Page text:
CMS is required by statute to review the valuation of codes every five years. This process begins with interested parties submitting specific codes for review, which they believe are inappropriately valued. Groups supporting these changes must provide compelling evidence for the changes they seek. ACEP’s representatives participate in this process.  When codes reported by emergency medicine are identified for reconsideration, ACEP sends a detailed survey to randomly selected members, asking them to describe the work defined by intensity over time, involved with specific codes under review by comparing them with other codes whose relative values are known and widely considered to be accurate. This data is subsequently used to develop recommendations toward revising a code value. The RUC reviews the data and submits its recommendations to CMS for appropriate action. The last RUC review for emergency department evaluation and management codes occurred in April 2018 for the 2020 Medicare Physician Fee Schedule.

5. What is the Medicare Conversion Factor?

The Conversion Factor (CF) is the dollar amount by which each CPT code’s total RVU value is multiplied to obtain the payment for a given service. A change in the CF impacts all CPT codes proportionally. The CF is updated annually by CMS. The conversion factor for 2024 is $32.7476. This is down from $33.8872 from 2023, yielding a 3.9% decrease from 2023.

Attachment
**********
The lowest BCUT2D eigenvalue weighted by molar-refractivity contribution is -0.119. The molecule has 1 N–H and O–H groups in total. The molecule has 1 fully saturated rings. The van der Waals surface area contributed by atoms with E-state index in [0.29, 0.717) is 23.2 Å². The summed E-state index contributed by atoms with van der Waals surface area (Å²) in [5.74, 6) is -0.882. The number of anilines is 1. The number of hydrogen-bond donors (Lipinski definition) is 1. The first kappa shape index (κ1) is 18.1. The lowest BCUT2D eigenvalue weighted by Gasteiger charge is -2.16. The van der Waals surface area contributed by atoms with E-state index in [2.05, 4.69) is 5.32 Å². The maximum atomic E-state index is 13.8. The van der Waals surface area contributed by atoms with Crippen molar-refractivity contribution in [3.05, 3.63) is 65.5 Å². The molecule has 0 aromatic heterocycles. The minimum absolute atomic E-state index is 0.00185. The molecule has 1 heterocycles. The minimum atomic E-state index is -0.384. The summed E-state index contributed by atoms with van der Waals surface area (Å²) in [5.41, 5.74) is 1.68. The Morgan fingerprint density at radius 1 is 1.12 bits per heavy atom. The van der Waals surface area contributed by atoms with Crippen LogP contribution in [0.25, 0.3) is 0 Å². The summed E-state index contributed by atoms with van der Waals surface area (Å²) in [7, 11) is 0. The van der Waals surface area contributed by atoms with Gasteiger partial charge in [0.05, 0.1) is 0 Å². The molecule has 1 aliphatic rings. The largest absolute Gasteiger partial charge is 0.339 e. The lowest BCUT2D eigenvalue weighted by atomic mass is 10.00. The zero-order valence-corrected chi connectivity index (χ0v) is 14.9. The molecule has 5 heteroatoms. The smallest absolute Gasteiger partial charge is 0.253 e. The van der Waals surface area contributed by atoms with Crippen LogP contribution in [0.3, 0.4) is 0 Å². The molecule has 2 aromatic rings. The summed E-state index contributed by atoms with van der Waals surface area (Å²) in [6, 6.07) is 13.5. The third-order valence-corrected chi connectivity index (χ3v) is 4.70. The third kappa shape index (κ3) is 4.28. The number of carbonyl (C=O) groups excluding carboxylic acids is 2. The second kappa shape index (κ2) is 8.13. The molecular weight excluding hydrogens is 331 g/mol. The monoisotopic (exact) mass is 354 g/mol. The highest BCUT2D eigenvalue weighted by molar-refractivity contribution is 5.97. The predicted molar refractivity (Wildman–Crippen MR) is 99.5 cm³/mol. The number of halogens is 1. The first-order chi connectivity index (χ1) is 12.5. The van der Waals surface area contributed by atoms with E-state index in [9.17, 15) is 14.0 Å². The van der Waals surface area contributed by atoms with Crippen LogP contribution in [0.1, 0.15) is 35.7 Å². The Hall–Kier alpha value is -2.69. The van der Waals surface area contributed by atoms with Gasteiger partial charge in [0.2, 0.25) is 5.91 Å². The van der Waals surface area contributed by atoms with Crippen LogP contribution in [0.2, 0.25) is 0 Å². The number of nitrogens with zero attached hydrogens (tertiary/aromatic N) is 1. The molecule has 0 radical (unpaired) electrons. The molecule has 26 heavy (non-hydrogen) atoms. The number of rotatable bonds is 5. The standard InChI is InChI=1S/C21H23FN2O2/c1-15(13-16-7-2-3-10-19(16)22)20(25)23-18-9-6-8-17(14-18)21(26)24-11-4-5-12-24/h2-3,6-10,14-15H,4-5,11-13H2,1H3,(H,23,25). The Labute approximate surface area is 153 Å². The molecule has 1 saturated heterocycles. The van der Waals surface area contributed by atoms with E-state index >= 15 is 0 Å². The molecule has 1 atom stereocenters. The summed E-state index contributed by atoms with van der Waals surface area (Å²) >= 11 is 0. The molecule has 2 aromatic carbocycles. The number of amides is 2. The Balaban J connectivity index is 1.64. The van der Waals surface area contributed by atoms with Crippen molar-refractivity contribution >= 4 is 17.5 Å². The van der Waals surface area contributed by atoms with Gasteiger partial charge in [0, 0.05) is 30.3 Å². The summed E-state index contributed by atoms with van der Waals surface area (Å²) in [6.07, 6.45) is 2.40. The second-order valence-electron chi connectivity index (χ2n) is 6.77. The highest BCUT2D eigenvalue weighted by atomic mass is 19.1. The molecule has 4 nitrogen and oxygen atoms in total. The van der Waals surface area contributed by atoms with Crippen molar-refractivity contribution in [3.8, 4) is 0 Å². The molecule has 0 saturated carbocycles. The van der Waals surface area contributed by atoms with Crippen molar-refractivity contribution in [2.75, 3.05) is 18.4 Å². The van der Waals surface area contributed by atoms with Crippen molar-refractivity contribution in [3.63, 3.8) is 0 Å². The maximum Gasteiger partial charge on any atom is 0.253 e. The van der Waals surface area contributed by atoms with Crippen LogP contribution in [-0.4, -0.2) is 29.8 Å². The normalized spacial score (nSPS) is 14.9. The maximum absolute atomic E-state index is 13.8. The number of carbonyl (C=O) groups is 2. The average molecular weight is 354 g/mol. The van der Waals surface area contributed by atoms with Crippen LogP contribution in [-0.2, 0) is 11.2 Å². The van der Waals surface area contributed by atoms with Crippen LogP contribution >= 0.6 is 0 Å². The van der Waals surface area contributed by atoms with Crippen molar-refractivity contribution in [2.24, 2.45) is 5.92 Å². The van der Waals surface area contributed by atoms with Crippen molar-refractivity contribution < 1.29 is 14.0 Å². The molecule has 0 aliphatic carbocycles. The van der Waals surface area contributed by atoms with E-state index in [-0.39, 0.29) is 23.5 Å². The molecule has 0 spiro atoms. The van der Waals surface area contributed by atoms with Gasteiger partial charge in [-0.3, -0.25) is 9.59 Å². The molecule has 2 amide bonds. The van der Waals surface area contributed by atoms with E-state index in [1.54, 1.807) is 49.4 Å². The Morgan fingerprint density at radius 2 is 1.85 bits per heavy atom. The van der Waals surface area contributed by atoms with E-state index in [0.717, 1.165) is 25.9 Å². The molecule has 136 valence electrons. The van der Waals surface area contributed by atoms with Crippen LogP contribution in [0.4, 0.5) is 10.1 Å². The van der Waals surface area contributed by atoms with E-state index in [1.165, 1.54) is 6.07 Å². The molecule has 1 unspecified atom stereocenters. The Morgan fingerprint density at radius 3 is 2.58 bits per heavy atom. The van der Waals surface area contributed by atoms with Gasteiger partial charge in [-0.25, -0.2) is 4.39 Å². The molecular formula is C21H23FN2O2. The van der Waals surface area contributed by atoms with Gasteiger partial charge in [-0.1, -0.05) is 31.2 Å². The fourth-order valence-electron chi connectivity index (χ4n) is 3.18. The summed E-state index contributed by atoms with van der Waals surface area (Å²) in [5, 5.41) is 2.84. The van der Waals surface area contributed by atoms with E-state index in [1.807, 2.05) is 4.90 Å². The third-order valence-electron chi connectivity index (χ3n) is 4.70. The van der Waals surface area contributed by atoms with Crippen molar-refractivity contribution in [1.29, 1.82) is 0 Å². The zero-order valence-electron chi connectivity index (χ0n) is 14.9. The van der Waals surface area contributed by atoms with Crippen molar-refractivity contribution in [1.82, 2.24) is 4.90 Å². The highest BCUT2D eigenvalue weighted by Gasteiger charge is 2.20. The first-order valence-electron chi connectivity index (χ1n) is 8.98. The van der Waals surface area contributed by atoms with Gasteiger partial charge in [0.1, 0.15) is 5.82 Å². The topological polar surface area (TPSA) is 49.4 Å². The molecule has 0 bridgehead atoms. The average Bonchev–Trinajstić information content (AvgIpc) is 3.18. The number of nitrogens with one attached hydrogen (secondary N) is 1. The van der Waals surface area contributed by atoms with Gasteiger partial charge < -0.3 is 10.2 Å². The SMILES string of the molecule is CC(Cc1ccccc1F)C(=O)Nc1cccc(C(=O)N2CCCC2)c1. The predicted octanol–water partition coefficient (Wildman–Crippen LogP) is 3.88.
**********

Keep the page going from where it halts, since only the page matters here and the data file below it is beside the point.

6. How is Medicare reimbursement determined?

The reimbursement for a given CPT code is determined by taking the total RVU’s for the service and multiplying by the conversion factor. In addition, a geographic adjustment factor (GAF) known as the Geographic Practice Cost Index (GPCI) is applied to account for locality cost differences for work, practice expense and liability coverage (aka Malpractice) around the nation. An example is given below for E/M code 99284 in 2024 furnished in Michigan (outside of Detroit):

[(Work RVU X Work GPCI) + (Practice Expense RVU X PE GPCI) + (PLI or Malpractice) RVU X PLI GPCI)] = Total RVU X Conversion Factor = Medicare payment 

(2.74)(0.975) + (0.56)(0.911) + (0.29)(1.173) = 3.52

(Total RVUs)  (Conversion Factor) = Medicare Payment  

(3.52) ($32.75) = $115.28

7. What are the Medicare assigned RVUs for ED related E/M services in 2024?

For 2024, the relative value units for the ED E/M codes are as follows:



Work RVU

Facility RVU


2024 Total RVUs


Emer. dept. visit






Emer. dept. visit






Emer. dept. visit






Emer. dept. visit






Emer. Dept. visit






Critical care 1st hour






Critical care add’l 30 min